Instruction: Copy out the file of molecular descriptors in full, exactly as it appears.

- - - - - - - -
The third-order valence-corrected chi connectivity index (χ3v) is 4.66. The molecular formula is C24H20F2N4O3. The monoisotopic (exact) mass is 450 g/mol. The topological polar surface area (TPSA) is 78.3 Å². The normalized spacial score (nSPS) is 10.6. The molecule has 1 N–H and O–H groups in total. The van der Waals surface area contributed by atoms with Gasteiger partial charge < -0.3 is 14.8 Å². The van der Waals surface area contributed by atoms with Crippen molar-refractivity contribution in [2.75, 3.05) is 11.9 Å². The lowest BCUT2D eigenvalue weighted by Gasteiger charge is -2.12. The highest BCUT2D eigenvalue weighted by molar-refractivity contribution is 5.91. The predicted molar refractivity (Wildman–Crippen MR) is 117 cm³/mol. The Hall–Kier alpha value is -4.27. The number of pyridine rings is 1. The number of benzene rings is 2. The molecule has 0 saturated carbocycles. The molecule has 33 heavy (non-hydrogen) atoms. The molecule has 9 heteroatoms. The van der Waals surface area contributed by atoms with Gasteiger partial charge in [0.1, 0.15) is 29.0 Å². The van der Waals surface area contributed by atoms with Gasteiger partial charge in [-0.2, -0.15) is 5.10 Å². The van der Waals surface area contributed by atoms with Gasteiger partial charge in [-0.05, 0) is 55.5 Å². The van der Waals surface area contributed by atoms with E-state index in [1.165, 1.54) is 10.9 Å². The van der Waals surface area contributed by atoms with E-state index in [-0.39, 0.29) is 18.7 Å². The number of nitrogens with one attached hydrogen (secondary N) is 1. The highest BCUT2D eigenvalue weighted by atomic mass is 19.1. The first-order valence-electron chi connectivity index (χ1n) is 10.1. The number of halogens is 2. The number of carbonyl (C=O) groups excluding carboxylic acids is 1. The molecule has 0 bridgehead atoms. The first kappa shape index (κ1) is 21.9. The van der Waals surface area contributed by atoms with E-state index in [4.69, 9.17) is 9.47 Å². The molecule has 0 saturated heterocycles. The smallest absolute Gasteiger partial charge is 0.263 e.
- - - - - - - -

The third-order valence-corrected chi connectivity index (χ3v) is 4.66. The molecular formula is C24H20F2N4O3. The monoisotopic (exact) mass is 450 g/mol. The topological polar surface area (TPSA) is 78.3 Å². The normalized spacial score (nSPS) is 10.6. The molecule has 1 N–H and O–H groups in total. The van der Waals surface area contributed by atoms with Gasteiger partial charge < -0.3 is 14.8 Å². The van der Waals surface area contributed by atoms with Crippen molar-refractivity contribution in [2.75, 3.05) is 11.9 Å². The lowest BCUT2D eigenvalue weighted by Gasteiger charge is -2.12. The highest BCUT2D eigenvalue weighted by molar-refractivity contribution is 5.91. The predicted molar refractivity (Wildman–Crippen MR) is 117 cm³/mol. The Hall–Kier alpha value is -4.27. The number of pyridine rings is 1. The number of benzene rings is 2. The molecule has 0 saturated carbocycles. The molecule has 33 heavy (non-hydrogen) atoms. The molecule has 9 heteroatoms. The van der Waals surface area contributed by atoms with Gasteiger partial charge in [0.1, 0.15) is 29.0 Å². The van der Waals surface area contributed by atoms with Gasteiger partial charge in [-0.2, -0.15) is 5.10 Å². The van der Waals surface area contributed by atoms with Gasteiger partial charge in [-0.05, 0) is 55.5 Å². The van der Waals surface area contributed by atoms with E-state index in [1.165, 1.54) is 10.9 Å². The van der Waals surface area contributed by atoms with E-state index in [-0.39, 0.29) is 18.7 Å². The number of nitrogens with one attached hydrogen (secondary N) is 1. The highest BCUT2D eigenvalue weighted by atomic mass is 19.1. The first-order valence-electron chi connectivity index (χ1n) is 10.1. The number of halogens is 2. The number of carbonyl (C=O) groups excluding carboxylic acids is 1. The molecule has 0 bridgehead atoms. The first kappa shape index (κ1) is 21.9. The van der Waals surface area contributed by atoms with E-state index in [4.69, 9.17) is 9.47 Å². The molecule has 0 saturated heterocycles. The smallest absolute Gasteiger partial charge is 0.263 e.